Medical economics

Medicaid expansion buffered health coverage loss during pandemic

Unemployment-related health insurance coverage loss during COVID-19 was higher in states without Medicaid enrollment, whereas Medicaid enrollment occurred more often in Medicaid expansion states, according to a study published ...

Medical economics

Suicides less common in states that passed Medicaid expansion

Although there have been steady increases over the past 20 years in the number of people nationwide who die by suicide, researchers at Washington University School of Medicine in St. Louis have found that such increases have ...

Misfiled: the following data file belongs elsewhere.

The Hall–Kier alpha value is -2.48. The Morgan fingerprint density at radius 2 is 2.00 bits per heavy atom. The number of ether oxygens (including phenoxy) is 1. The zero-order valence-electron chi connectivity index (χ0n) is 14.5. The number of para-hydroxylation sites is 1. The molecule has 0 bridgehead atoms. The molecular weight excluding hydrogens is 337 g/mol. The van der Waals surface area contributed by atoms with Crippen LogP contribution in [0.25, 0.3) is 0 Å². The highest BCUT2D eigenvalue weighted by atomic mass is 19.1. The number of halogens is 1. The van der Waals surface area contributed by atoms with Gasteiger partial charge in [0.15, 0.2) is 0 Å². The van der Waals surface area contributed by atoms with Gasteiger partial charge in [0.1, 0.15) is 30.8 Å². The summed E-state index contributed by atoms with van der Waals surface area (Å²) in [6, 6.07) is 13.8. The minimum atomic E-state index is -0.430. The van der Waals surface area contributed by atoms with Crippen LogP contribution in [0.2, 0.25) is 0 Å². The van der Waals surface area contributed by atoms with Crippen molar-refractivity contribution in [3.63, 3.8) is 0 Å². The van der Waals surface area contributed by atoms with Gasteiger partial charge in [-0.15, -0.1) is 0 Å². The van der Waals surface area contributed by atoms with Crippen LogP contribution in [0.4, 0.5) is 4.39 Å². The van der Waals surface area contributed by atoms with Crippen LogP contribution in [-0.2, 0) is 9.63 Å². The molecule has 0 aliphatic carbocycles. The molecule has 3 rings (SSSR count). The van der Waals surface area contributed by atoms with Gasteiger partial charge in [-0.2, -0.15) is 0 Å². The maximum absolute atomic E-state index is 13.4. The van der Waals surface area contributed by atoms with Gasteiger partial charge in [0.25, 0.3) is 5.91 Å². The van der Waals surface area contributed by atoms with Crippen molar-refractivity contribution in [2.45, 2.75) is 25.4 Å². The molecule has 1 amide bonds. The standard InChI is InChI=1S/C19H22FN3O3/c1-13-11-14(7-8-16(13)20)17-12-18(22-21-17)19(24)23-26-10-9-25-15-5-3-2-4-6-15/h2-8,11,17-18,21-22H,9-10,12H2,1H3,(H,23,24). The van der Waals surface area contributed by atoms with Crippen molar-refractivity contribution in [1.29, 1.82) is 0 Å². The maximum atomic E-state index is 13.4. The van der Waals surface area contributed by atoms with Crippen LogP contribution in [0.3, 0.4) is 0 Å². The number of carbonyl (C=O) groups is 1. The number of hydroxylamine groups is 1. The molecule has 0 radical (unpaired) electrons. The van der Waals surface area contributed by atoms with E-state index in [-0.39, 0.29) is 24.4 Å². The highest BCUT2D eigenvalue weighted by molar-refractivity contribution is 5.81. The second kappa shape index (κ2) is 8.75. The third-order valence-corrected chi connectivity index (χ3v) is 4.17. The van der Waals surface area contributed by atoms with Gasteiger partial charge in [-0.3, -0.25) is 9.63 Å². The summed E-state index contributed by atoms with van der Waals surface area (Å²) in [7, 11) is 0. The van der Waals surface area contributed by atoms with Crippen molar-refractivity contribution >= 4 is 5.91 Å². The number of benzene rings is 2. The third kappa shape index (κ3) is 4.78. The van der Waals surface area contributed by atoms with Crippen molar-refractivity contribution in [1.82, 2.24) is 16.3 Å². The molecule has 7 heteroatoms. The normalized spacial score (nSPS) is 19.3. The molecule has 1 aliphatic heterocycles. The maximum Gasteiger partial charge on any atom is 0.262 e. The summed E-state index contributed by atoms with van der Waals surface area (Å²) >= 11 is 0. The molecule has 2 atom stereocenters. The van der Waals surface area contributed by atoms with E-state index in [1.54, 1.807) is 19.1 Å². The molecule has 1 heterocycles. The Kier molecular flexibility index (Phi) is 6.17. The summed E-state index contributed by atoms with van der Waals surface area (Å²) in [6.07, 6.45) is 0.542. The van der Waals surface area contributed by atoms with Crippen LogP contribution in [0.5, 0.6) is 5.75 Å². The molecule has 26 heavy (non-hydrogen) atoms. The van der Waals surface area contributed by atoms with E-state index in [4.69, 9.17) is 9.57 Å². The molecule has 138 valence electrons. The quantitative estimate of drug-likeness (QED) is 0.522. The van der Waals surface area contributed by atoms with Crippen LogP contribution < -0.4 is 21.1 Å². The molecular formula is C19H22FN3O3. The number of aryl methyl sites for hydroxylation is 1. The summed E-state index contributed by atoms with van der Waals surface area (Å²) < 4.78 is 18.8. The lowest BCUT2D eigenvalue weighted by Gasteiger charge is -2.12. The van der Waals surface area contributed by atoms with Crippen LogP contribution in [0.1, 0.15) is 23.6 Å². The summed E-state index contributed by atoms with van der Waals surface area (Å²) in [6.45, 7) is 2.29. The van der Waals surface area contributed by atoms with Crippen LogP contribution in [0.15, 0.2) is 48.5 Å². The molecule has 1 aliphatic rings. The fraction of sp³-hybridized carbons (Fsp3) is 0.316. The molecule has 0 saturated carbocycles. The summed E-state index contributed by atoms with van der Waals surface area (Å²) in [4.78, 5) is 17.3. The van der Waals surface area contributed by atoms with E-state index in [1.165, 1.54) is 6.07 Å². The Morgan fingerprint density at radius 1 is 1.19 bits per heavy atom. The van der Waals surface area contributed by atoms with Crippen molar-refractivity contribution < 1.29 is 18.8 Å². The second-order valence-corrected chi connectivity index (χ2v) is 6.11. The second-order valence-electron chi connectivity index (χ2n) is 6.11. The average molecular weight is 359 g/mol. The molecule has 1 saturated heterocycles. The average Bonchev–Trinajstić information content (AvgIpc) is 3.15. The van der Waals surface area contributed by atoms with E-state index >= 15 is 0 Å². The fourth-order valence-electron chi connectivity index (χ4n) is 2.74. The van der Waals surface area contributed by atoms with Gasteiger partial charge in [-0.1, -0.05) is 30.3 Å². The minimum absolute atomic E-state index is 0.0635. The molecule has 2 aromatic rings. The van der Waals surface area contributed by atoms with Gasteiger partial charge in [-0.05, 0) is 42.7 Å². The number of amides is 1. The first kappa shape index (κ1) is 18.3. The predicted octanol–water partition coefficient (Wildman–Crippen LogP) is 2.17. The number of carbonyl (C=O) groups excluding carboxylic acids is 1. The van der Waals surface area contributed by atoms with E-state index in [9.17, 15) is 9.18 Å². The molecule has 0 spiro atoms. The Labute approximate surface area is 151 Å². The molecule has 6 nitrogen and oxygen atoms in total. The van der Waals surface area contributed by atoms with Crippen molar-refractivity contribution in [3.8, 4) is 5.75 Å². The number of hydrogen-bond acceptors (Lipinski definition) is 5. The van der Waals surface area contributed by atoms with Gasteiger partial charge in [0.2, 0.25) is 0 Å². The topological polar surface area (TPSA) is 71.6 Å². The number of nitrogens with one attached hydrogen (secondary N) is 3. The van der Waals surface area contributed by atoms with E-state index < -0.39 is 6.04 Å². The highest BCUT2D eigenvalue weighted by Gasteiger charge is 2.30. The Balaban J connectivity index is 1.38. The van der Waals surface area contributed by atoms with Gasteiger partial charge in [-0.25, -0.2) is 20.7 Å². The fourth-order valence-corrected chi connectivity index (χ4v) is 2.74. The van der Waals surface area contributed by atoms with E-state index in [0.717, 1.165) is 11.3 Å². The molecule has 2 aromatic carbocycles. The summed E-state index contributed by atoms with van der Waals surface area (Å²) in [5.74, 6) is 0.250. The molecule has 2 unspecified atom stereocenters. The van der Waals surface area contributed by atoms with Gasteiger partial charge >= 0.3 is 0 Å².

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Medicaid

Medicaid is the United States health program for eligible individuals and families with low incomes and resources. It is a means-tested program that is jointly funded by the states and federal government, and is managed by the states. Among the groups of people served by Medicaid are certain eligible U.S. citizens and resident aliens, including low-income adults and their children, and people with certain disabilities. Poverty alone does not necessarily qualify an individual for Medicaid. It is estimated that approximately 60 percent of poor Americans are not covered by Medicaid. Medicaid is the largest source of funding for medical and health-related services for people with limited income in the United States. Because of the aging population, the fastest growing aspect of Medicaid is nursing home coverage.

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